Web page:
Haribo, the German maker of the iconic gummy bear, is slashing 15 percent of its workforce in France as part of a restructuring programme to improve competitiveness and to open its first manufacturing plant in the United States.
In an interview with French daily Le Monde on Monday, the head of Haribo France, Jean-Philippe André, said the down-sizing will affect around 100 of its 750 workers at its two production plants in Uzès and Marseille in southern France.
Staff agreeing to voluntary departures and early retirement schemes will be prioritised when making cut-backs, which are expected to be completed by the end of 2018, he said.
“There was a real gap between the very good financial situation of the company and the restructuring plan,” André told the newspaper.
The company could avoid shutting down one of the two plants thanks to voluntary departures and early retirement of staff at both sites, he said.
“If we hadn’t signed this agreement, we would have had to close one of the two sites down by 2020,” he was cited as saying.
The news comes less than two weeks after the Bonn-based confectionary group announced it was opening its first ever US factory in Wisconsin in 2020, creating some 400 jobs.
“We’re planning to build one of the biggest facilities in the confectionary industry,” Web Saber, the chief financial officer of Haribo of America, said at the time.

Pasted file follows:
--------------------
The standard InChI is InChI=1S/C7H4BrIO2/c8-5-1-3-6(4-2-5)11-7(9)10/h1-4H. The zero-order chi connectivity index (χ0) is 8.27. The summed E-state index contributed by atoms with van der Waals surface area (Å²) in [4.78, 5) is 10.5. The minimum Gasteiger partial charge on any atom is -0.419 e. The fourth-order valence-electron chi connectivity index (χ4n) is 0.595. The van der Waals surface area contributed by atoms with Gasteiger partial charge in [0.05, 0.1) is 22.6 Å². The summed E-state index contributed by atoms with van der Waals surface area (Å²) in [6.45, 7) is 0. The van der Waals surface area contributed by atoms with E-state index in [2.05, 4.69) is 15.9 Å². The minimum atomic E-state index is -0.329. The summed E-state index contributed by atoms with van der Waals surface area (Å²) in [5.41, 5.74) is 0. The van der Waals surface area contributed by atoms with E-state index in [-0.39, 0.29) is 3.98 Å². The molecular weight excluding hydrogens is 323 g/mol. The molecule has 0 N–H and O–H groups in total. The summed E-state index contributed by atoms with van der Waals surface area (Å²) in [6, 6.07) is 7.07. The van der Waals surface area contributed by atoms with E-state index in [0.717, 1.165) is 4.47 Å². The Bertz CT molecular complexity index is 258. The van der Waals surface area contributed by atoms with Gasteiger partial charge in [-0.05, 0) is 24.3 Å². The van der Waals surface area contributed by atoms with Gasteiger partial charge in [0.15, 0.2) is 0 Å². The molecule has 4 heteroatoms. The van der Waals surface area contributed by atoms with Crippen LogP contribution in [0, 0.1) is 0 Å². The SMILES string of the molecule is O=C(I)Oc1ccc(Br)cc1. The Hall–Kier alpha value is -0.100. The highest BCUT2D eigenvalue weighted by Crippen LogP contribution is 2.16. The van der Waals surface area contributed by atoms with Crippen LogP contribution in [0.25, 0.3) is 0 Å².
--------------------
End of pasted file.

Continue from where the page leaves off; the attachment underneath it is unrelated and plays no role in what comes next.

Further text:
The company is also set to open a new factory on its home-turf in Germany later this year.
Haribo was founded in 1920 and has been present in France since 1967. It employs around 7,000 people worldwide.
By Louise Nordstrom
Source: France 24
Schumacher will replace Alan Jope, who announced his decision to retire last September, less than a year after a failed attempt by Unilever to buy GlaxoSmithKline’s consumer healthcare business and just months after activist investor Nelson Peltz joined the company’s board.
Globally, plant-based ice creams have doubled their share of the market over the last five years, according to Tetra Pack. Pea protein and coconut milk are leading the way, but Tetra Pak cites data showing that oat-based ice cream launches have doubled in the previous year.
A myriad of so-called eco-labels are being rolled out across various F&B products, but with no gold standard or strict rules governing precisely what the logos mean and what methodology is behind them, concerns are growing that they will confuse consumers and ultimately be counterproductive.